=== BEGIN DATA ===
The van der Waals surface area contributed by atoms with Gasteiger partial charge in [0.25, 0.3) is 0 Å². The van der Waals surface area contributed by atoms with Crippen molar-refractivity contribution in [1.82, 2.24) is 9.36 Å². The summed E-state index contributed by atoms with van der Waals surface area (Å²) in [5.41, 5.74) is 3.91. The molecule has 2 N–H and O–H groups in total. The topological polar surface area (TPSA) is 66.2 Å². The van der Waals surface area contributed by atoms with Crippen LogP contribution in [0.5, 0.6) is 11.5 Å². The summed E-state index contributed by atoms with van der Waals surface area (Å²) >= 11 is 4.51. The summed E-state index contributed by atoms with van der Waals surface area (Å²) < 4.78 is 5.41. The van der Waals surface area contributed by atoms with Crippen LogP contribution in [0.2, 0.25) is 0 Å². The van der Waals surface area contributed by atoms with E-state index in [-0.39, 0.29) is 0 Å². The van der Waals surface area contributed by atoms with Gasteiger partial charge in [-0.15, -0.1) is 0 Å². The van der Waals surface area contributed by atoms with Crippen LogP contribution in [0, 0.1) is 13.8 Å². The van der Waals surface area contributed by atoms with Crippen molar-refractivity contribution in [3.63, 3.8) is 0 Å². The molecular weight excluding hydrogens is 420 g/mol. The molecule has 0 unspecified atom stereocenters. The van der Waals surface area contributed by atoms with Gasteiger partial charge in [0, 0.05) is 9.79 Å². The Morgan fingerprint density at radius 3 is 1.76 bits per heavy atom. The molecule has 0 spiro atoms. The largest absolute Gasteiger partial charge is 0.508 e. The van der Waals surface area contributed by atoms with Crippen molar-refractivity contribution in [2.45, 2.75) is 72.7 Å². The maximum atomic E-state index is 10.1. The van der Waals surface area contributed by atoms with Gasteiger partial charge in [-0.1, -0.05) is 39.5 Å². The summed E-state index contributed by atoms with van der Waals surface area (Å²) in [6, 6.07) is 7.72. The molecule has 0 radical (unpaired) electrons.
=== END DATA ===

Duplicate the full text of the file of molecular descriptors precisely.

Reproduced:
The van der Waals surface area contributed by atoms with Gasteiger partial charge in [0.25, 0.3) is 0 Å². The van der Waals surface area contributed by atoms with Crippen molar-refractivity contribution in [1.82, 2.24) is 9.36 Å². The summed E-state index contributed by atoms with van der Waals surface area (Å²) in [5.41, 5.74) is 3.91. The molecule has 2 N–H and O–H groups in total. The topological polar surface area (TPSA) is 66.2 Å². The van der Waals surface area contributed by atoms with Crippen LogP contribution in [0.5, 0.6) is 11.5 Å². The summed E-state index contributed by atoms with van der Waals surface area (Å²) >= 11 is 4.51. The summed E-state index contributed by atoms with van der Waals surface area (Å²) < 4.78 is 5.41. The van der Waals surface area contributed by atoms with Crippen LogP contribution in [0.2, 0.25) is 0 Å². The van der Waals surface area contributed by atoms with E-state index in [-0.39, 0.29) is 0 Å². The van der Waals surface area contributed by atoms with Gasteiger partial charge in [-0.15, -0.1) is 0 Å². The van der Waals surface area contributed by atoms with Crippen LogP contribution in [0, 0.1) is 13.8 Å². The van der Waals surface area contributed by atoms with Crippen molar-refractivity contribution in [3.63, 3.8) is 0 Å². The molecular weight excluding hydrogens is 420 g/mol. The molecule has 0 unspecified atom stereocenters. The van der Waals surface area contributed by atoms with Gasteiger partial charge in [0, 0.05) is 9.79 Å². The Morgan fingerprint density at radius 3 is 1.76 bits per heavy atom. The molecule has 0 spiro atoms. The largest absolute Gasteiger partial charge is 0.508 e. The van der Waals surface area contributed by atoms with Crippen molar-refractivity contribution in [2.45, 2.75) is 72.7 Å². The maximum atomic E-state index is 10.1. The van der Waals surface area contributed by atoms with Gasteiger partial charge in [-0.1, -0.05) is 39.5 Å². The summed E-state index contributed by atoms with van der Waals surface area (Å²) in [6, 6.07) is 7.72. The molecule has 0 radical (unpaired) electrons.